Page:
Rhetoric 380 Home Page
Rhetoric 380: Persuasive Writing

Tentative Course Schedule

Week 1

Introduction. We will explore basic rhetorical principles for professional writers. Discussion of ethos and audience awareness. We will begin looking at strategies for analyzing the audiences for our professional documents.

In-class writing prompt (Thanks to Jim Nugent)

Conducting an audience analysis. Collaborative Audience Analysis and Presentation.

APA/MLA Comparison

Homework: Read pages 2-16 and 125-129 in our textbook, the Quick and Not-Dirty Guide; Read about Writing Effective Emails. Read OU's Academic Conduct Regulations; Read Wikipedia's definition of Copyright Infringement. Bring the Quick and Dirty Guide and the Non-Designer's Design Book to class next week.

Week 2

Writing effective emails.

What is Rhetoric?

In-class writing prompt

Example Email 1

Example Email 2

Example Email 3 (Please log on to Moodle for this example)

Group Work

Designing a business card--introduction to designing in word.

Homework: Read more about Rhetoric. Also read in The Quick and Not-Dirty Guide, pages 17-19; 29-45; and in the Non-Designer's Design Book, pages 11-48. Please bring one brochure or flyer (that you find) to class next week.

 

Weeks 3 & 4

We will discuss the rhetoric and design of  business letters, memos, and emails, and begin our discussion of collaborative document production and editing. During week four, your group will also make first contact with your  “client” (the organization or group on campus for whom you will design documents).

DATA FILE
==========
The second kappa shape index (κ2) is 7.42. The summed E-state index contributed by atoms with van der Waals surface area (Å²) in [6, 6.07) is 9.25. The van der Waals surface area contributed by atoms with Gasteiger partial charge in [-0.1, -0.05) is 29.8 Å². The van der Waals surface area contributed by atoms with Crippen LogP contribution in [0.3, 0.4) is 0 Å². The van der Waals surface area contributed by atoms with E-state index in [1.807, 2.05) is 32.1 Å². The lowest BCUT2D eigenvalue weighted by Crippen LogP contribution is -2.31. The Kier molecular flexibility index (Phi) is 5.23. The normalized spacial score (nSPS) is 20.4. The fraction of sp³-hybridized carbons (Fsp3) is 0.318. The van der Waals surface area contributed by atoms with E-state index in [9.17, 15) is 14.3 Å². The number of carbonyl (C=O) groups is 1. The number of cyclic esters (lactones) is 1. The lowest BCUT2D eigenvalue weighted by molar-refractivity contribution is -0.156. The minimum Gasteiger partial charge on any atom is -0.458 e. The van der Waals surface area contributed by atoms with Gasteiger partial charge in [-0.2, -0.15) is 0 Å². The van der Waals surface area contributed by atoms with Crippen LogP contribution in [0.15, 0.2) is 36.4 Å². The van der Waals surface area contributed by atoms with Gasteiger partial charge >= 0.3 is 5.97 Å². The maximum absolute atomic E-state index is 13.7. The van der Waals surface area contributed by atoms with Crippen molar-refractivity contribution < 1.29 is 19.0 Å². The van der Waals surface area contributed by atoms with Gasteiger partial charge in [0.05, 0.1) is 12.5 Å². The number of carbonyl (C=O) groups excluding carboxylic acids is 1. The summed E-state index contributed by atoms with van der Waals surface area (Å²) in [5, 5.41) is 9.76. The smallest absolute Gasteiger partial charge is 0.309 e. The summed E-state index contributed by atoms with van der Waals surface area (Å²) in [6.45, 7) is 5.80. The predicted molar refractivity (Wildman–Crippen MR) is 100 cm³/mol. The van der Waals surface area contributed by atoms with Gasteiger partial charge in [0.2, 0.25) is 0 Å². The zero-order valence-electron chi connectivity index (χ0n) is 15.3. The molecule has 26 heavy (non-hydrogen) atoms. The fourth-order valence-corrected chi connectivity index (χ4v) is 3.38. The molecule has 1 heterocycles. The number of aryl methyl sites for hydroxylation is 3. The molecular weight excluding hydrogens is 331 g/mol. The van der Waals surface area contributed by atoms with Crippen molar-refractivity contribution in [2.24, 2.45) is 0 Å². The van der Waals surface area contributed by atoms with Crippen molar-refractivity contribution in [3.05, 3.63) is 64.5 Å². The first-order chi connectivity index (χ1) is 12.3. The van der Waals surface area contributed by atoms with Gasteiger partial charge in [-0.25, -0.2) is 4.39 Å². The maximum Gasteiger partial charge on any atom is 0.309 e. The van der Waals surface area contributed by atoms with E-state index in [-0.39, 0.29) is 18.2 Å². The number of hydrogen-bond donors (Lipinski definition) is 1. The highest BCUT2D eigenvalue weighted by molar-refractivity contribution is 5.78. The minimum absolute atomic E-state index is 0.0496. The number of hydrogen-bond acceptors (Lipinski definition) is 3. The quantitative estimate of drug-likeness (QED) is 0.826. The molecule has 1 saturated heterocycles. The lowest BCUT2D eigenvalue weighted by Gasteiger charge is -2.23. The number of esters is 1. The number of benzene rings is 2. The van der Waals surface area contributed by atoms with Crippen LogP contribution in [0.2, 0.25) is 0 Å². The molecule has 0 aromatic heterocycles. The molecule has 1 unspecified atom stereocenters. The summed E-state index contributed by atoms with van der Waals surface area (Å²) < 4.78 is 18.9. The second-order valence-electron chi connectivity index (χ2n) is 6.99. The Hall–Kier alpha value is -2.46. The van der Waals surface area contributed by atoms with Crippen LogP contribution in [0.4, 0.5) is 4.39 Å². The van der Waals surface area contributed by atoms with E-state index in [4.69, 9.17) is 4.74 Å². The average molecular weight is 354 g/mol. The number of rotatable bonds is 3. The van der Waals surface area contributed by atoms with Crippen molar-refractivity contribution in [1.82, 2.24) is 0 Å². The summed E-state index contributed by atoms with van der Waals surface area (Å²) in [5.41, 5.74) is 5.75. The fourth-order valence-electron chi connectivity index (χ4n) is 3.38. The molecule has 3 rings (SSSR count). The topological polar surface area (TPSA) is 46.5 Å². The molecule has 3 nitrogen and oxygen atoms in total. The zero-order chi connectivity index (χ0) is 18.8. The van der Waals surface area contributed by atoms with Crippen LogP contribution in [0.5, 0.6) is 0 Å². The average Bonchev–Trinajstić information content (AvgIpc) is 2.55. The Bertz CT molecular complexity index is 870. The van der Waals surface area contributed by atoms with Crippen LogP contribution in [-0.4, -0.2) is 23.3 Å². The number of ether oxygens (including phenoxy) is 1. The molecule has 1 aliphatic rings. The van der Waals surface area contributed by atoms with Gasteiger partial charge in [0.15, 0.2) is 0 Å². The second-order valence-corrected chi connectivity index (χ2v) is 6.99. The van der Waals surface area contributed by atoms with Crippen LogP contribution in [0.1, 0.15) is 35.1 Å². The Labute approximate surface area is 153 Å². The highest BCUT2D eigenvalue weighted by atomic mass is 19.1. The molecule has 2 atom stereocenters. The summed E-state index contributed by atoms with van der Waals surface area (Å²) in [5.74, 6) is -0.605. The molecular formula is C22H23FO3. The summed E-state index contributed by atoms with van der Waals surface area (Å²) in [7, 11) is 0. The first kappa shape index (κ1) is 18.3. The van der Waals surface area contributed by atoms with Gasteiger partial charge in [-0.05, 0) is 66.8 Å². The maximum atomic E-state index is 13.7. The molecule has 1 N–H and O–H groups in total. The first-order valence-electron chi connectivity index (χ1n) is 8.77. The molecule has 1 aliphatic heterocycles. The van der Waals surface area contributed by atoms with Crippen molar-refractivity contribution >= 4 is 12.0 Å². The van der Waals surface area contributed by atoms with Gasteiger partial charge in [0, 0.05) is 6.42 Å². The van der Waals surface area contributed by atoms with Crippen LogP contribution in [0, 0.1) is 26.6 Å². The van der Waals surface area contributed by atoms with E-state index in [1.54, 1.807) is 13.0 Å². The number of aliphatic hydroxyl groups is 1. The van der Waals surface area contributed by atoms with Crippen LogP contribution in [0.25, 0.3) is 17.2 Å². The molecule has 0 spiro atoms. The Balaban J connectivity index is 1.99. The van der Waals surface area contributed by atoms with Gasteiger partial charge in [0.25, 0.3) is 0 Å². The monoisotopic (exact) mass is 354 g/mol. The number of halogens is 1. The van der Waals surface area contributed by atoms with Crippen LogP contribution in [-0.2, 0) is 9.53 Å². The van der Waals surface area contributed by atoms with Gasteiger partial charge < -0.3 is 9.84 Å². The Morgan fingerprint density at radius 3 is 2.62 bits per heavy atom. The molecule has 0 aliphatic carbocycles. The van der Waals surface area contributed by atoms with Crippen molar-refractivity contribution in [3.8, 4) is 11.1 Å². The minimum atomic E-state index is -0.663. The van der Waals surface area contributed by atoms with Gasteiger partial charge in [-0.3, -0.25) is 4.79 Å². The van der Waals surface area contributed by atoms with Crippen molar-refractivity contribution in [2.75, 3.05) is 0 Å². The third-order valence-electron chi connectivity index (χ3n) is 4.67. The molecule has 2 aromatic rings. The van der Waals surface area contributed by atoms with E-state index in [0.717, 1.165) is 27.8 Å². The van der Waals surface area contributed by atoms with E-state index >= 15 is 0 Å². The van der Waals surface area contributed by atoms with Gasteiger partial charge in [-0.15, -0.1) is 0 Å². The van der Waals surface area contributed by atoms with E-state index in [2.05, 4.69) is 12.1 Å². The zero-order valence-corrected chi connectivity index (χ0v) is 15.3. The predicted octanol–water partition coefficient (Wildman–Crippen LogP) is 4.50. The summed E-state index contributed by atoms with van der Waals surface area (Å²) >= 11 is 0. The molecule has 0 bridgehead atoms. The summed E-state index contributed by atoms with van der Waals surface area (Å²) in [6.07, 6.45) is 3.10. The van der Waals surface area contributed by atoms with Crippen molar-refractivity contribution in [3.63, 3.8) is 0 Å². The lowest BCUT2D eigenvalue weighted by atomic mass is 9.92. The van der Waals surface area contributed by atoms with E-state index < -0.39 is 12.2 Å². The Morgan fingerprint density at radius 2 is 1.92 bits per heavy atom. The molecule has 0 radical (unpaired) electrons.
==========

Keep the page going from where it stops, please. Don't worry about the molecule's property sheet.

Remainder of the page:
Week 3: Before we discuss some of the designs you brought to class, I'd like you to take a couple of quick Word tutorials dealing with using styles in Word and using Word to facilitate collaborative editing.

Take the Microsoft Styles Tutorial

Take the Microsoft Reviewing Tutorial

In-Class Writing Prompt

Discussion of Williams

In-Class Re-Design Project

Week 4:

Analyzing brochures and flyers

Color discussion

Creating Logos...the easy way

More fun with Photoshop

Project groups formed, first contact made with clients

Client Project Description

Before the end of class, you and your partner will email the organization you have chosen, explaining our course assignment and asking if they would be interested in your services. Make sure you have identified one other organization in the even that you do not hear back from your first choice. Please CC me on your email.

Homework: Read pages 46-63 in the Not Dirty Guide and pages 49-62 in the Non-Designers Design Book

Week 5

This week you will write a letter of request. As a class we will write this press release and you will then write this press release on your own.

Our Burger Hut Press Releases
Laura's
Christine's

Dealing with your new clients: what information do you need, what questions to ask, what materials to collect, what to do first.

The importance of repetition.

Usage Guide

Fun with Publisher (because that's all we have in this lab). Using Templates in Publisher to create your own newsletters.